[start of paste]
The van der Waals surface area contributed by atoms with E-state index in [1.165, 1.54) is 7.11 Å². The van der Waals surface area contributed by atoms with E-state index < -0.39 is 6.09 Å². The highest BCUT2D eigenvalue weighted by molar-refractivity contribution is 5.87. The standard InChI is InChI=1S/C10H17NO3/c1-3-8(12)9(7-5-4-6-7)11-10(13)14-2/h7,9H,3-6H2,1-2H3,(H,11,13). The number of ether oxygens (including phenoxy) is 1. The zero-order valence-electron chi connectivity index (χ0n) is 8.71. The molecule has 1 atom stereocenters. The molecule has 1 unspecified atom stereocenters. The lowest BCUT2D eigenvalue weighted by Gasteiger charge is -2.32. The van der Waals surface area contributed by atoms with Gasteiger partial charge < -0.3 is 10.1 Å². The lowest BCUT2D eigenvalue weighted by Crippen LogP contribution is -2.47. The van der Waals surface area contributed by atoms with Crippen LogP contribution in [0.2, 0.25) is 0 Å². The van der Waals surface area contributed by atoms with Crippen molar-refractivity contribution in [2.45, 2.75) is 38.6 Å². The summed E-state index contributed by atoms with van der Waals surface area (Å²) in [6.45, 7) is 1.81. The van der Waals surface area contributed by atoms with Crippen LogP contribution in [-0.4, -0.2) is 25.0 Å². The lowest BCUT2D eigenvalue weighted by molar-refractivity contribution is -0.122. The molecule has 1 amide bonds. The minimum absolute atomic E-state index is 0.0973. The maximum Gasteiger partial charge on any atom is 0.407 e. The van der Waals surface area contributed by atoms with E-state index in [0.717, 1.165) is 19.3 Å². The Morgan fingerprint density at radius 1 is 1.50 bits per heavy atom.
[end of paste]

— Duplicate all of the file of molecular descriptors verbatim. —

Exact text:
The van der Waals surface area contributed by atoms with E-state index in [1.165, 1.54) is 7.11 Å². The van der Waals surface area contributed by atoms with E-state index < -0.39 is 6.09 Å². The highest BCUT2D eigenvalue weighted by molar-refractivity contribution is 5.87. The standard InChI is InChI=1S/C10H17NO3/c1-3-8(12)9(7-5-4-6-7)11-10(13)14-2/h7,9H,3-6H2,1-2H3,(H,11,13). The number of ether oxygens (including phenoxy) is 1. The zero-order valence-electron chi connectivity index (χ0n) is 8.71. The molecule has 1 atom stereocenters. The molecule has 1 unspecified atom stereocenters. The lowest BCUT2D eigenvalue weighted by Gasteiger charge is -2.32. The van der Waals surface area contributed by atoms with Gasteiger partial charge < -0.3 is 10.1 Å². The lowest BCUT2D eigenvalue weighted by Crippen LogP contribution is -2.47. The van der Waals surface area contributed by atoms with Crippen LogP contribution in [0.2, 0.25) is 0 Å². The van der Waals surface area contributed by atoms with Crippen molar-refractivity contribution in [2.45, 2.75) is 38.6 Å². The summed E-state index contributed by atoms with van der Waals surface area (Å²) in [6.45, 7) is 1.81. The van der Waals surface area contributed by atoms with Crippen LogP contribution in [-0.4, -0.2) is 25.0 Å². The lowest BCUT2D eigenvalue weighted by molar-refractivity contribution is -0.122. The molecule has 1 amide bonds. The minimum absolute atomic E-state index is 0.0973. The maximum Gasteiger partial charge on any atom is 0.407 e. The van der Waals surface area contributed by atoms with E-state index in [0.717, 1.165) is 19.3 Å². The Morgan fingerprint density at radius 1 is 1.50 bits per heavy atom.